Then, the subject matter analysis proceeds to Step 2A Prong 2, where Examiners determine if the exception is integrated into a practical application. To this end, the Examiners should (1) identify whether there are any additional elements beyond the abstract idea, and (2) evaluate those elements to determine whether they integrate the exception into a practical application. Two examples of practical application provided by the 2019 PEG are most relevant to blockchain patent applications: (i) an improvement in computer functionalities, and (ii) limiting the judicial exception in some other meaningful way beyond generally linking to a technological environment.
In view of the above, an accurate description of “smart contract” from the technical perspective may avoid the abstract idea trap under Step 2A Prong 1 and lead the claims straight to eligibility, or if proceeded to Step 2A Prong 2, help build a strong argument for practical application. Such descriptions may be found in various scholarly publications such as the following.
“A smart contract is a computer program which verifies and executes its terms upon the occurrence of predetermined events.” See Mark Giancaspro, Is a ‘smart contract’ really a smart idea? Insights from a legal perspective, 33 Comput. Law & Sec. Rev. 6, 825 (2017).
As nicely explained by the authors, the history of the smart contract misconception dates back from when the name was created. “The term smart contract has been used over the years to describe a wide variety of different things. In the 1990s, cryptographer Nick Szabo coined the term and defined it as ‘a set of promises, specified in digital form, including protocols within which the parties perform on the other promises.’ Since then, the concept of smart contracts has evolved, especially after the introduction of decentralized blockchain platforms with the invention of Bitcoin in 2009. In the context of Ethereum, the term is actually a bit of a misnomer, given that Ethereum smart contracts are neither smart nor legal contracts, but the term has stuck. In this book, we use the term ‘smart contracts’ to refer to immutable computer programs that run deterministically in the context of an Ethereum Virtual Machine as part of the Ethereum network protocol—i.e., on the decentralized Ethereum world computer. … Computer programs Smart contracts are simply computer programs. The word “contract” has no legal meaning in this context.” See Andreas M. Antonopoulos & Gavin Wood, Mastering Ethereum: Building Smart Contracts and DApps, § 7 (1st ed. 2018).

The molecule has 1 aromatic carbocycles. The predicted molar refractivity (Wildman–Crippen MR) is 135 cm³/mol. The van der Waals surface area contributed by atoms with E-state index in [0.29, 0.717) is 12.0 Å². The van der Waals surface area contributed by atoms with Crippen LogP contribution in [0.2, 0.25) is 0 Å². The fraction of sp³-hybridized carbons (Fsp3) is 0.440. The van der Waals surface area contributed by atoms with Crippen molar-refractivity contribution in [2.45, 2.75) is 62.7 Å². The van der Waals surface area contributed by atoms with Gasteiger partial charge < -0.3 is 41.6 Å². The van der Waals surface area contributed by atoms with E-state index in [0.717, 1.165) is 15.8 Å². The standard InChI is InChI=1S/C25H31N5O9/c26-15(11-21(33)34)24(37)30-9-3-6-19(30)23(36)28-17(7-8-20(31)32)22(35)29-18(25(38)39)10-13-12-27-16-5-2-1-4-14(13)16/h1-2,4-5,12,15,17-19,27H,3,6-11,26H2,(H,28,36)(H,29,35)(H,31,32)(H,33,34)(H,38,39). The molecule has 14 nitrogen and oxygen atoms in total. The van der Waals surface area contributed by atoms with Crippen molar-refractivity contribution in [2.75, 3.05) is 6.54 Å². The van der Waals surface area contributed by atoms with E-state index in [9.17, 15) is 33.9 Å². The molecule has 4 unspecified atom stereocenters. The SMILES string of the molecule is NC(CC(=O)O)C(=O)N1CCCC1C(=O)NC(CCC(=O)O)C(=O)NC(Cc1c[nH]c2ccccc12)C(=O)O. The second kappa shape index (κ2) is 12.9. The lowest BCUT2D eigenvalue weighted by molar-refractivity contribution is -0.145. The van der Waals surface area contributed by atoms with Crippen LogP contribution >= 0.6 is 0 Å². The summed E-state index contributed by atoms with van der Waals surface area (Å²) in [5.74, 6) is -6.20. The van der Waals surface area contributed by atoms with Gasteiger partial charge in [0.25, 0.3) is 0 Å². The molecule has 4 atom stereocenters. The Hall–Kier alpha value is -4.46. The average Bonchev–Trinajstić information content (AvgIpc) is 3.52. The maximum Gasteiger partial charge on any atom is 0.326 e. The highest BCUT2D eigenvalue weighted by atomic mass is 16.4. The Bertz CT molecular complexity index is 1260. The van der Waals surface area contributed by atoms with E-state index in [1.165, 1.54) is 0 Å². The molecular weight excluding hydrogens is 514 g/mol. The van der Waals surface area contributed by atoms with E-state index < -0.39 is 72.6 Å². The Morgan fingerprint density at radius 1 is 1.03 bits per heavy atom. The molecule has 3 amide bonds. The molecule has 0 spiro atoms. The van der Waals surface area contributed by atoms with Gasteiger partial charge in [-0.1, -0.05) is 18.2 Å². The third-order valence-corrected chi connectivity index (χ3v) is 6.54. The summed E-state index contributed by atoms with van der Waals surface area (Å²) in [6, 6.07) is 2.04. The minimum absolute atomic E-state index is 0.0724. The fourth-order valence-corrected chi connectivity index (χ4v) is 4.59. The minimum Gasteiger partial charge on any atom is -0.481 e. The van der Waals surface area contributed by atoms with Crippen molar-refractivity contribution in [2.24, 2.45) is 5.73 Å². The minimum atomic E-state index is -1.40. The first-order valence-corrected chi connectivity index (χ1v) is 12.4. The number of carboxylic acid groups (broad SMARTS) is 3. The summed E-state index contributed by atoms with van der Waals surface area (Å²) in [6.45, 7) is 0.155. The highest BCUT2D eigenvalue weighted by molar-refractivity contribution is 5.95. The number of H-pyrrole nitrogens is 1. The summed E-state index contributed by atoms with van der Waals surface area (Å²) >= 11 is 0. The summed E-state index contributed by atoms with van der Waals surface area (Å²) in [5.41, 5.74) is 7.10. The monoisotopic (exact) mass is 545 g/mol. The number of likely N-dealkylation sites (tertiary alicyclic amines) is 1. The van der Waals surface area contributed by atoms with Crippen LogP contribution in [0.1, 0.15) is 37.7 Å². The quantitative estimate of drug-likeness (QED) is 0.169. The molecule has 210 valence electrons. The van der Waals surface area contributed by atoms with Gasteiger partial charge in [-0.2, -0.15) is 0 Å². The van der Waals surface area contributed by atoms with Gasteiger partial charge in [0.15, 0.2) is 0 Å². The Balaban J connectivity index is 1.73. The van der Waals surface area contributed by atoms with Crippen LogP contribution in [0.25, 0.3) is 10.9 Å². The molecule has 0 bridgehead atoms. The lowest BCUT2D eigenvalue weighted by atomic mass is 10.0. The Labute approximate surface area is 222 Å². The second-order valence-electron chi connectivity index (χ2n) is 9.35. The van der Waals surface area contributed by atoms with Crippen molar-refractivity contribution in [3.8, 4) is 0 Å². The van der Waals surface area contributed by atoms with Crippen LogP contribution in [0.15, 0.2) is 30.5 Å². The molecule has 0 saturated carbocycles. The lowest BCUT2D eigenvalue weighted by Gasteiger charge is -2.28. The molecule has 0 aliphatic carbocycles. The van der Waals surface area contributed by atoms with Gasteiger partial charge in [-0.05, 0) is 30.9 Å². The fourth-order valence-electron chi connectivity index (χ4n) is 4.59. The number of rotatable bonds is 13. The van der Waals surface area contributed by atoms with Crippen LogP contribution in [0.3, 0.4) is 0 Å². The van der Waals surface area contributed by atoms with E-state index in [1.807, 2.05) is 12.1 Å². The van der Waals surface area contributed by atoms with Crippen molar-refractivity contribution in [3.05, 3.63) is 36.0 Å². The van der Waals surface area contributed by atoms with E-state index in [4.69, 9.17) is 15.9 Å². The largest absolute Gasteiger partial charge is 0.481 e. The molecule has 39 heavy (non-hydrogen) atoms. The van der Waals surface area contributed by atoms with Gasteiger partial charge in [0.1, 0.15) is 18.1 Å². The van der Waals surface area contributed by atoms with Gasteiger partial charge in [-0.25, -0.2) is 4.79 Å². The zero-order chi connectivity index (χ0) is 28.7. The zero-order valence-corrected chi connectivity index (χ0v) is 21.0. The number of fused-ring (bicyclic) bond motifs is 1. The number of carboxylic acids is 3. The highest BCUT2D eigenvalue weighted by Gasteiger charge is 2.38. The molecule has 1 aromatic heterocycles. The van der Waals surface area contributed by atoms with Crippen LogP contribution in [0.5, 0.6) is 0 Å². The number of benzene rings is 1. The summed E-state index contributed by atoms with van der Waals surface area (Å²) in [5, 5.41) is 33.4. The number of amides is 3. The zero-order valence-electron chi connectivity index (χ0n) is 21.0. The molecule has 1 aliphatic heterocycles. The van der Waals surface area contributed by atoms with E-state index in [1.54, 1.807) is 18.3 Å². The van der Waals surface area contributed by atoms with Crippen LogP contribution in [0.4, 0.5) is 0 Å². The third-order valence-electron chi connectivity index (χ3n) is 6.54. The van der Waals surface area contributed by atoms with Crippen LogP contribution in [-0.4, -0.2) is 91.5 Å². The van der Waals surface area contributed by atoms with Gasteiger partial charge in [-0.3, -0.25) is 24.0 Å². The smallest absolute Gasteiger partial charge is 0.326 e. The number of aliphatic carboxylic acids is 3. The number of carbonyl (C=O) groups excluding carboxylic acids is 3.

Another way to strengthen the technical feature of smart contracts would be by describing the Ethereum Virtual Machine (EVM) that is used to deploy and execute smart contracts. The EVM creates a virtual environment as a local instance on every Ethereum node for handling smart contracts. Since all instances of the EVM operate from the same initial state and produce the same final state by consensus, the system of nodes as a whole operates like a single computer. See Id.
In conclusion, to anticipate potential confusion, patent drafters should define or describe the phrase smart contract based on the context of the application to avoid subject matter rejections. If the invention improves any technical feature of smart contract, more effort should be devoted to explaining the existing technical environment and improvement thereon.